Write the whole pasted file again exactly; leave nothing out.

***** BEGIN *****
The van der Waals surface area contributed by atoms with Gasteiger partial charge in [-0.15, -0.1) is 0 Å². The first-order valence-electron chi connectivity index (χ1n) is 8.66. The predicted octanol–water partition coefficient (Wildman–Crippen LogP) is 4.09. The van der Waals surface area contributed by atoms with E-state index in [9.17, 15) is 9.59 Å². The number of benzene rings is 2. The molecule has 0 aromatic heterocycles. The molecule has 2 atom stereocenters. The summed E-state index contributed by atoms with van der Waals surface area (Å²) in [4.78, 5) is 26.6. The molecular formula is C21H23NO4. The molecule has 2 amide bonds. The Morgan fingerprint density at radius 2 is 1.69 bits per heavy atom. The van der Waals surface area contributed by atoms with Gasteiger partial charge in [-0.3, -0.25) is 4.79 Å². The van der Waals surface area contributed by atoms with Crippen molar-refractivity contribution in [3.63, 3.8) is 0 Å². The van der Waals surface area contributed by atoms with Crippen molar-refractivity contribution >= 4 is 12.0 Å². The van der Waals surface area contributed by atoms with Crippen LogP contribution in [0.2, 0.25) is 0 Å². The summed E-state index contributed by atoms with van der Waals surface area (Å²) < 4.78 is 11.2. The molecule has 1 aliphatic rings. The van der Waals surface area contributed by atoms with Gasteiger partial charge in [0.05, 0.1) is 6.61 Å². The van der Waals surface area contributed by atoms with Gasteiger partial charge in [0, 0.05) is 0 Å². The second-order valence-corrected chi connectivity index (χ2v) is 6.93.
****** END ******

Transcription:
The van der Waals surface area contributed by atoms with Gasteiger partial charge in [-0.15, -0.1) is 0 Å². The first-order valence-electron chi connectivity index (χ1n) is 8.66. The predicted octanol–water partition coefficient (Wildman–Crippen LogP) is 4.09. The van der Waals surface area contributed by atoms with E-state index in [9.17, 15) is 9.59 Å². The number of benzene rings is 2. The molecule has 0 aromatic heterocycles. The molecule has 2 atom stereocenters. The summed E-state index contributed by atoms with van der Waals surface area (Å²) in [4.78, 5) is 26.6. The molecular formula is C21H23NO4. The molecule has 2 amide bonds. The Morgan fingerprint density at radius 2 is 1.69 bits per heavy atom. The van der Waals surface area contributed by atoms with Gasteiger partial charge in [-0.3, -0.25) is 4.79 Å². The van der Waals surface area contributed by atoms with Crippen molar-refractivity contribution in [3.63, 3.8) is 0 Å². The van der Waals surface area contributed by atoms with Crippen molar-refractivity contribution >= 4 is 12.0 Å². The van der Waals surface area contributed by atoms with Crippen LogP contribution in [0.2, 0.25) is 0 Å². The summed E-state index contributed by atoms with van der Waals surface area (Å²) < 4.78 is 11.2. The molecule has 1 aliphatic rings. The van der Waals surface area contributed by atoms with Gasteiger partial charge in [0.05, 0.1) is 6.61 Å². The van der Waals surface area contributed by atoms with Gasteiger partial charge in [0, 0.05) is 0 Å². The second-order valence-corrected chi connectivity index (χ2v) is 6.93.